A personalized resume – one that has been tailored to the job you are applying to – works well for attracting the attention of time-strapped recruiters since it can be customized to flaunt your most relevant experience right out of the gate. Taking the time to customize, she said, can put you ahead of the competition.
“Most resumes I see do not highlight what the [jobseeker] actually wants me to see to help them rise above the competition,” she said. “Resumes are meant to be customizable for each role that you apply to [but] candidates rarely do this. They create one resume to fit all roles and that doesn’t work well.”
There are three standard formats for resumes – the chronological, functional, and combination formats. The most common – and the one most preferred by recruiters – is the chronological format.
No matter which format you choose, Gutierrez has some solid advice.
"Do not include pictures, information about your family, or marital status. Although this is interesting from a personal standpoint they are not things that should factor into a decision on hiring you," she said. "In fact, this could unintentionally bias the reader."
There are several ways to organize your resume, though reverse chronology is the preferred format of recruiters. In addition to format, the resume template you choose can impact the way your resume is formatted.
To choose a design and template that is right for you, it’s helpful to peruse resume examples in your industry to see how other successful jobseekers are organizing their resumes.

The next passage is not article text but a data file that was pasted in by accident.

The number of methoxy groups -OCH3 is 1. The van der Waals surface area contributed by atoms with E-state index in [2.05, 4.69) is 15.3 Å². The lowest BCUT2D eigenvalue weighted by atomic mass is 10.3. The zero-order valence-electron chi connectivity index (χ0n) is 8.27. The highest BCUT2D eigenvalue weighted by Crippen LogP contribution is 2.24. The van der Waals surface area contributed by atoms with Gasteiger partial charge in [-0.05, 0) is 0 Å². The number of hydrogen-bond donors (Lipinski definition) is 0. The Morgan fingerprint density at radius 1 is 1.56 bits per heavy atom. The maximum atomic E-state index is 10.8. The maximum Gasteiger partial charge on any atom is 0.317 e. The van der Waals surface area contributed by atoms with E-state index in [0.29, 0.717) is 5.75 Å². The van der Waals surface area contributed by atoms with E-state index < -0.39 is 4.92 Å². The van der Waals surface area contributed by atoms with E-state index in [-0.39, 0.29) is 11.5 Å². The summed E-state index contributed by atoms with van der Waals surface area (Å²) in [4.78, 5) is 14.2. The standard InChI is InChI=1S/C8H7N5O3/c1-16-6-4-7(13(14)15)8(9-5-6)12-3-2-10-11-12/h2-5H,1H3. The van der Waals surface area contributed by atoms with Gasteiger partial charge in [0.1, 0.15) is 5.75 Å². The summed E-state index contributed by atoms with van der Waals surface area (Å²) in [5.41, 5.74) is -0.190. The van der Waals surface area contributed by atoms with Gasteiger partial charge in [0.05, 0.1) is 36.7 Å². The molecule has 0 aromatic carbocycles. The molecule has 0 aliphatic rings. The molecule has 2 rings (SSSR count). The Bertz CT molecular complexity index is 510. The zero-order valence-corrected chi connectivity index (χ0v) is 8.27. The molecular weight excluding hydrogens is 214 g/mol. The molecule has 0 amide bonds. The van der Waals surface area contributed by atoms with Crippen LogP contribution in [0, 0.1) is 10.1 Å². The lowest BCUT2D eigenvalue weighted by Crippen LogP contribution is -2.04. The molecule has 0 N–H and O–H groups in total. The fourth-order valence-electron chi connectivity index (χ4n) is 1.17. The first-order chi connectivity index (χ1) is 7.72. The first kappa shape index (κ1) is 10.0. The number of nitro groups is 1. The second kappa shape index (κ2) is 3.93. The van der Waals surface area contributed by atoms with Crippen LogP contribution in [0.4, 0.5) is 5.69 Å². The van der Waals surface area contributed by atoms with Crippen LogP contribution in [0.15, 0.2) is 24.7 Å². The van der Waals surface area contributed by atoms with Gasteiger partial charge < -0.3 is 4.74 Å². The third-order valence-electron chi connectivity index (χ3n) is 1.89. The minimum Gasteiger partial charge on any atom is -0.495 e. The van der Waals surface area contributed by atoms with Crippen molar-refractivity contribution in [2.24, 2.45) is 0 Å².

Resumes are designed to sell a candidate and to inform a potential employer of what they will bring to the table if hired. The tone of your resume should be upbeat, like a marketing document, and written in the first person (without the use of pronouns).
A great resume should be concise, utilizing no more than a single page per decade of work experience.
"The thing that I think is very neat about a resume is its brevity," Brown said. "However, you don't get a whole picture. Resumes feel more like a snapshot of a person."
As Gutierrez explained, savvy jobseekers personalize their resumes for every position to which they apply, tailoring it to include keywords pulled directly from the job ad.
These keywords should be inserted verbatim into a resume to help jobseekers get their resumes past applicant tracking systems and into the hands of the hiring manager. Additionally, it’s important to personalize your professional summary to showcase your most relevant experience and achievements right at the top of your document.
Since research shows that recruiters spend the most time perusing the top third of a resume, making this area shine is critical. Paying close attention to the job ad and getting your critical skills at the top of the document is crucial to getting a recruiter to sit up and take notice, Gutierrez said.
“Look at the requirements for a job,” she said. “Do you meet them? If yes, then show that to me in the first half of your resume. Don’t bury your lead.”